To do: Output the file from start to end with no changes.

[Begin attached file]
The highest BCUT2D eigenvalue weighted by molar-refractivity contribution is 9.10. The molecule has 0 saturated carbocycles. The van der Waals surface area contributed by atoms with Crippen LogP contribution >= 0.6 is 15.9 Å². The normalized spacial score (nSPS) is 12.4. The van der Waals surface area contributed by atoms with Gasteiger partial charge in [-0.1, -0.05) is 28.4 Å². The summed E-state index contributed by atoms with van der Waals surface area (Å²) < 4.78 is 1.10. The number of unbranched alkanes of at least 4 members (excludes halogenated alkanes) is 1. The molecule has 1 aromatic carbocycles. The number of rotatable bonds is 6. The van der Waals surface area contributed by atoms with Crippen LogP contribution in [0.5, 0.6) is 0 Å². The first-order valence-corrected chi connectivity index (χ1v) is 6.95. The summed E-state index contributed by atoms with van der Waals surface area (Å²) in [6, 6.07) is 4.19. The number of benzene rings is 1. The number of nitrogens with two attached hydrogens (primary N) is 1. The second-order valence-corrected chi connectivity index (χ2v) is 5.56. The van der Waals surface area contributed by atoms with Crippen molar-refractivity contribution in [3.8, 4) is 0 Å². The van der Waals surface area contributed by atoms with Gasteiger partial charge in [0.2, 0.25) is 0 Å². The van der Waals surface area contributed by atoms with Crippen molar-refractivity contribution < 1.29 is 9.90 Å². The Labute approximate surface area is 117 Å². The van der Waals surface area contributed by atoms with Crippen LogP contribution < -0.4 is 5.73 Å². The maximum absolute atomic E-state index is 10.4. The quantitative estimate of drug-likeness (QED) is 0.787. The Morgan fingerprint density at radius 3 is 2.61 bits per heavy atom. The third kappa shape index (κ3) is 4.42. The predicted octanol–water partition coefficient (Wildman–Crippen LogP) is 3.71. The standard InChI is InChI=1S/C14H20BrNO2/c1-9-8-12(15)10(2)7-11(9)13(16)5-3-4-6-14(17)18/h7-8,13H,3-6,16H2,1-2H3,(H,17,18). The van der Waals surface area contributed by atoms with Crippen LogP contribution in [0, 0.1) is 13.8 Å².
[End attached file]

The highest BCUT2D eigenvalue weighted by molar-refractivity contribution is 9.10. The molecule has 0 saturated carbocycles. The van der Waals surface area contributed by atoms with Crippen LogP contribution >= 0.6 is 15.9 Å². The normalized spacial score (nSPS) is 12.4. The van der Waals surface area contributed by atoms with Gasteiger partial charge in [-0.1, -0.05) is 28.4 Å². The summed E-state index contributed by atoms with van der Waals surface area (Å²) < 4.78 is 1.10. The number of unbranched alkanes of at least 4 members (excludes halogenated alkanes) is 1. The molecule has 1 aromatic carbocycles. The number of rotatable bonds is 6. The van der Waals surface area contributed by atoms with Crippen LogP contribution in [0.5, 0.6) is 0 Å². The first-order valence-corrected chi connectivity index (χ1v) is 6.95. The summed E-state index contributed by atoms with van der Waals surface area (Å²) in [6, 6.07) is 4.19. The number of benzene rings is 1. The number of nitrogens with two attached hydrogens (primary N) is 1. The second-order valence-corrected chi connectivity index (χ2v) is 5.56. The van der Waals surface area contributed by atoms with Crippen molar-refractivity contribution in [3.8, 4) is 0 Å². The van der Waals surface area contributed by atoms with Gasteiger partial charge in [0.2, 0.25) is 0 Å². The van der Waals surface area contributed by atoms with Crippen molar-refractivity contribution < 1.29 is 9.90 Å². The Labute approximate surface area is 117 Å². The van der Waals surface area contributed by atoms with Crippen LogP contribution < -0.4 is 5.73 Å². The maximum absolute atomic E-state index is 10.4. The quantitative estimate of drug-likeness (QED) is 0.787. The Morgan fingerprint density at radius 3 is 2.61 bits per heavy atom. The third kappa shape index (κ3) is 4.42. The predicted octanol–water partition coefficient (Wildman–Crippen LogP) is 3.71. The standard InChI is InChI=1S/C14H20BrNO2/c1-9-8-12(15)10(2)7-11(9)13(16)5-3-4-6-14(17)18/h7-8,13H,3-6,16H2,1-2H3,(H,17,18). The van der Waals surface area contributed by atoms with Crippen LogP contribution in [0, 0.1) is 13.8 Å².